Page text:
Belt Tightening At Field And Adler, But Finances Not Dire
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CHICAGO (CBS) – Two icons of Chicago culture, The Adler Planetarium and The Field Museum, have been tightening budgets and refocusing missions. The Adler recently cut 15 staff positions and next year, 18 positions will be eliminated at The Field, mostly through attrition.
Have the museums fallen on hard times? No, say the leaders of both institutions during an appearance on WBBM Newsradio’s At Issue program.
“We are in the process of adjusting the size of our entire enterprise to a more realistic budget in light of the stresses and strains that we’ve gone through just like every other institution in town and every other business in town,” says Richard Lariviere, President and CEO, The Field Museum.
Lariviere, hired in October 2012, says despite what the headlines might suggest, the situation at The Field is not dire. He acknowledges the museum’s debt is nearly $170 million but is quick to add that the institution has an endowment of $320 million. Still, the 120 year old museum will cut its budget by an estimated 20 percent next year and merge some departments.
“We have to do be smarter about what we do, so that we can live within our means,” said Lariviere. During tight times, one of his top priorities is protecting the museum’s collections.
“These are world class treasures that you can only begin to find if you go to The Smithsonian or to The American in New York. “We have to preserve these collections at an enormous cost and expense for the benefit of humanity forever.”
And at The Adler Planetarium?
“I don’t think we have challenges,” says Michelle Larson, President and CEO, The Adler Planetarium, who’s been on the job as leader of the planetarium since earlier this year. “We haven’t changed our mission, we haven’t eliminated our ability to do anything. The Adler is still strong in all of our areas.”
Larson recently trimmed her staff by 15 employees but she says that had more to do with streamlining operations and honing the planetarium’s focus than being a symptom of financial hardship.
“We’ve been thinking through what it is that we do well and what it is that we want to focus on, so that we have a sustainable model for going forward in the future.”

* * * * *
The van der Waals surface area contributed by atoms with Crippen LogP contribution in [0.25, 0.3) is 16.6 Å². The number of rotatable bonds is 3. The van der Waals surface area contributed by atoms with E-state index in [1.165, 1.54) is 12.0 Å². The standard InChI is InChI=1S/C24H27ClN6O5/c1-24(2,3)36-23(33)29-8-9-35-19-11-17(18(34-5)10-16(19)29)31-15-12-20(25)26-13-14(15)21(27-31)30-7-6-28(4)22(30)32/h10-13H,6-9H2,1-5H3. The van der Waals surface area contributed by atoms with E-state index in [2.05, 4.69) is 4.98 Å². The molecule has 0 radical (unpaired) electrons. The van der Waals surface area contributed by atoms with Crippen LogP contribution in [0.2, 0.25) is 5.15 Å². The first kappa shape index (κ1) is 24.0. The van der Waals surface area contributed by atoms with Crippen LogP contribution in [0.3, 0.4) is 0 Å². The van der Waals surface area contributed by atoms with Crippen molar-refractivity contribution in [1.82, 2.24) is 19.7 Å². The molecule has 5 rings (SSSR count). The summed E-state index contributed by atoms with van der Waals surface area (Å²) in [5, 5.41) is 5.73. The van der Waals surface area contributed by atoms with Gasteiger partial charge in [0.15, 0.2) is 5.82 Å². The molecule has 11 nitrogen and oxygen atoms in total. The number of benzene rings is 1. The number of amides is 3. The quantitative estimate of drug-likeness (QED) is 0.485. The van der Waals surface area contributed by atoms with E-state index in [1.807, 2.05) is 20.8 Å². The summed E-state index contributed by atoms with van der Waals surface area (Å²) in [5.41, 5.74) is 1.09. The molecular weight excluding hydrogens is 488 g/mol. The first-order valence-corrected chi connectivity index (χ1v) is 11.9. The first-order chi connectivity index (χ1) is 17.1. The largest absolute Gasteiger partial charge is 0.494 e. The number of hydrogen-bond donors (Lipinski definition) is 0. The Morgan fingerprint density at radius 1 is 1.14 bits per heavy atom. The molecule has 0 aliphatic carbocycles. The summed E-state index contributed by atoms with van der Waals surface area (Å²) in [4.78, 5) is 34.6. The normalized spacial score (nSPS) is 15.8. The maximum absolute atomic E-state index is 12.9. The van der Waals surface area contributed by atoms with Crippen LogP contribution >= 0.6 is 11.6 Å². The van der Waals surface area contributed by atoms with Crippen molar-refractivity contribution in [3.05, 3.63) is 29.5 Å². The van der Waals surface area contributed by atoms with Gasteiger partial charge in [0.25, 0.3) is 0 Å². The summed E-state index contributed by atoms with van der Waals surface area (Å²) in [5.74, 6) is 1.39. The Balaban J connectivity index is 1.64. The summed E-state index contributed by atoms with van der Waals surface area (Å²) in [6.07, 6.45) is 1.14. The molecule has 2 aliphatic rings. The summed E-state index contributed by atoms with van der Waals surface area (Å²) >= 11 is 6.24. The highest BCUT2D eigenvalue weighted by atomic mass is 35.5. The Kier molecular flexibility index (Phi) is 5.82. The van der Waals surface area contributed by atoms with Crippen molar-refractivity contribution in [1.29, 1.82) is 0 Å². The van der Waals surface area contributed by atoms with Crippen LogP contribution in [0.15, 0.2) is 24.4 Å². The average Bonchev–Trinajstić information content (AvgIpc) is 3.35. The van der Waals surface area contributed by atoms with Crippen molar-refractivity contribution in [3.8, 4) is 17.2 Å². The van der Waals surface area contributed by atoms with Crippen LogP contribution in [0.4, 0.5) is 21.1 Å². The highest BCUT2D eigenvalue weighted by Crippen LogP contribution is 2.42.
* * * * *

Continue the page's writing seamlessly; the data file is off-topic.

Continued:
The ultimate goal of both leaders is keeping the institutions relevant. Larson says the Adler will take a stronger role in community education and outreach. “What’s the arena that we can play in as a cultural institution that’s value added to the fine work that’s being done by our school systems, by other institutions in the defined education that they do?”
Having strong research and science departments will always be a top priority at both institutions. On this Fourth of July weekend, Lariviere is reminded of how important The Field’s science mission is. The institution’s research helped saved one of the symbols of our country.
“The Bald Eagle was essentially saved by research at The Field Museum,” he says. There was a suspicion that insecticides were having an impact on the thickness of falcon and eagle eggs. A team of scientists then began examining the museum’s collection of peregrine falcon eggs and discovered the likely cause of the Bald Eagle’s steady demise.
“The Field Museum had a collection of peregrine falcon eggs taken every year and could measure the thickness of those eggs and documented a gradual thinning of those eggs that directly corresponded to DDT in the atmosphere.
On the basis of that evidence, the federal government banned DDT and that saved not only the Bald Eagle but the peregrine falcons and who knows how many other species of birds. If it hadn’t been for the collection in The Field Museum, we would not have Bald Eagles today,” says Lariviere.
Both The Adler and The Field are looking forward to a strong summer tourist season to bolster attendance. Both institutions have special exhibits.